Avian Eyes

Mission Statement

Supporting Nature Conservation through Birding


(i) To promote conservation of birds and habitat by involving others in bird watching and cage pour oiseau.
(ii) To promote education, research and documentation on flora and fauna with specific emphasis on avians.
(ii) To acquire knowledge of local and migrant avian species.
(ii) To foster interest in bird watching as a viable means of promoting ecotourism in S.V.G. To foster partnership with local, regional and international birders and other natural resource managers and developers in promoting bird watching and conservation.
(ii) To promote bird watching as a recreational activity.

Wetland Sites

St. Vincent
Carenage in Calliaqua

This coastal area with a very small river estuary and some remnant mangroves still plays host to a few coastal species, sea birds and occasional migrants. This habitat located at Ratho Mill on the southern coastline is just about 15 minutes drive from capital Kingstown.

Brighton Salt Pond

Brigthon Salt Pond, which is privately owned, is located on the south-east coastline at Milikin Bay. The best representative block of mangrove remaining on mainland St. Vincent, it is home to the Yellow-crowned Night Heron and flocks of Cattle Egrets that roost there at evenings. You will only need to drive 20 minutes from Kingstown to arrive at this site.

Buccament Estuary
The Buccament River which drains one of this country’s prominent watershed ends its journey at the Buccament Bay creating a habitat for such species as Gallinules, Common Egrets, Snowy Egrets, Little and Great Blue Herons. It may not be unusual to see other migrants like the Blue-winged Teal wading in the river’s mouth. This habitat located on the south-western coastline will also provide a mixture of seabirds and coastal terrestrial species. The site is approx. 20 minutes drive from Kingstown along the Leeward highway.

Union Island

Lagoon Swamp – Clifton
Located along the southeastern coastline of Union Island, this coastal mangrove ecosystem is bordered by a fringe of Red Mangroves and contains stands of Black Mangrove in the interior. In 1990 it was measured at 50 acres (Metz 1990), but in recent years some of this has been cleared. The mangrove is adjacent to the harbour which makes it very accessible. Shore and wetland birds will be found in this habitat.

Belmont Salt Pond and Richmond Bay
The Belmont Salt Pond when flooded is host to waders and many species of sandpipers, some of which are migrants. It is surrounded by a 5.0 acre fringe of White, Black and Button Mangrove and clumps of Red Mangroves. It is located about 200 metres inland from the Belmont Bay “Big Sands” on the Northern Coast of Union island.

The Richmond Bay 15-acre Red, White, Black and Button Mangroves adjacent to Belmont Bay is complimentary to Belmont Salt Pond. It is a habitat for many shore birds and migrants that travel to this part of the world. Bird activity level at these sites will peak during the rainy and migratory seasons.

Note: This is a privately owned Island in the Grenadines.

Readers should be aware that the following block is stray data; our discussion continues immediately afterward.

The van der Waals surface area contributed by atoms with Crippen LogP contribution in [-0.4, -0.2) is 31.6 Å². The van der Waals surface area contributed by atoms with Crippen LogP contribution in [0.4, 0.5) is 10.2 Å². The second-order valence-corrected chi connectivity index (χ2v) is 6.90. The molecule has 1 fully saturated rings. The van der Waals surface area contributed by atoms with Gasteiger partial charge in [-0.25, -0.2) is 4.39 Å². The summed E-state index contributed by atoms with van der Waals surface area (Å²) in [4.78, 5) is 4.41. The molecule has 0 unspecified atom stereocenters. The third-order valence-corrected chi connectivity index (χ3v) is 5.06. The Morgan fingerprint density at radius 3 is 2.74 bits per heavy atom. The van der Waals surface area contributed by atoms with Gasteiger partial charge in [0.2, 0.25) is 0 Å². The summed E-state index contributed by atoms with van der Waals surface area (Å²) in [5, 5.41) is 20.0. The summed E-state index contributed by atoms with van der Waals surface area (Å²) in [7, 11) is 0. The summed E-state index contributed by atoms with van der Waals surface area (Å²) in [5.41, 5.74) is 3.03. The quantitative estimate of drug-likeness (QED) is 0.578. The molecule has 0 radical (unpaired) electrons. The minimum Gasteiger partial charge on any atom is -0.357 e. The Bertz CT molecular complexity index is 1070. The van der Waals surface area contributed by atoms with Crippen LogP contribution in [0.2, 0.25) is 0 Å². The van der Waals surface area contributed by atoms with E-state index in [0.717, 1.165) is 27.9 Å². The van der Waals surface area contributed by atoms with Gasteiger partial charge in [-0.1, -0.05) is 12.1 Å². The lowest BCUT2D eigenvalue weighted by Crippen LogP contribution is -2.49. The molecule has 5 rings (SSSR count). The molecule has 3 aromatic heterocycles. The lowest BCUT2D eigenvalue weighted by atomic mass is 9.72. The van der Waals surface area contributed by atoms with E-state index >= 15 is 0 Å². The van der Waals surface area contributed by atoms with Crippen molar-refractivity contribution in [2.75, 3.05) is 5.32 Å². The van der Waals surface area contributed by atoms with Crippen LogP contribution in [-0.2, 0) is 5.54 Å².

Lagoon Bay
The Lagoon Bay in terms of setting is typical of salt ponds with a large circular pool that is surrounded with Red, White and Black Mangroves. This is an excellent site for viewing the various waders, Herons, Sandpipers and coastal species that inhabit and visit the Grenadines. The Nature Trail on the periphery provides good access to the pond. This site is located on the southwestern coast and is just about 7 minutes drive from the Airport.

Bird Sanctuary
As the name implies, this is a designated bird sanctuary (27 acres) that will give visitors one of the best representations of the various wetland species that are found in St. Vincent and the Grenadines.

The hidden pockets provide a desirable habitat for several wetland birds that include Caribbean Coots, Moorhens, Blue-winged Teals and a variety of Herons. The Bird Sanctuary is directly adjacent to the Airport strip in the North of the Island.

Rainforest Sites
Vermont Nature Trails

The Vermont Nature Trails nestled in the Parrot Reserve in the Upper Buccament valley is just seven miles from Kingstown. This is one of the best known areas for seeing the St. Vincent Parrot.

La Soufriere Volcano Nature Trail

The tour to La Soufriere is a 90-minute drive along the east coast which takes you through lush banana fields up to the trail head. Recent secondary vegetation continues to colonize the slopes since the last volcanic eruption (1979). Sounds of Thrushes, Wrens and Tanagers emanate with a wonderful opportunity to see the endemic Whistling Warbler.

Mt. St Andrew’s
This majestic mountain is part of the central mountain range overlooking Kingstown. Located 3 miles from the capital, the bird watching experience starts within agriculture lands and summits in secondary rainforest. A variety of fruit and forest trees attract birds such as the Rusty-tailed Flycatcher, Hummingbirds, House Wren, Trembler, Black-whiskered Vireo and Thrasher.

Petit Wallilabou (Trinity Falls Trail)

The location is 1.5 hours drive from Kingstown along the Leeward coast and takes you through an easily accessible trail which affords spectacular views for bird watching. The area which is renowned for the Trinity Falls provide a habitat that is frequented by Herons, Sandpipers and the Kingfisher. The St. Vincent Parrot can also be seen.

Fenton Valley
A cool scenic route, about 10 minutes drive from the capital with several panoramic views. The tour begins in Green Hill community and travels through agricultural lands intermixed with natural secondary forest. This quiet hidden valley is enveloped by lush mountains and is home to many birds. You are likely to see the Hooded Tanager, Blue-headed Euphonia, House Wren (St. Vincent Race), Hawks, Tremblers and other edge dwellers.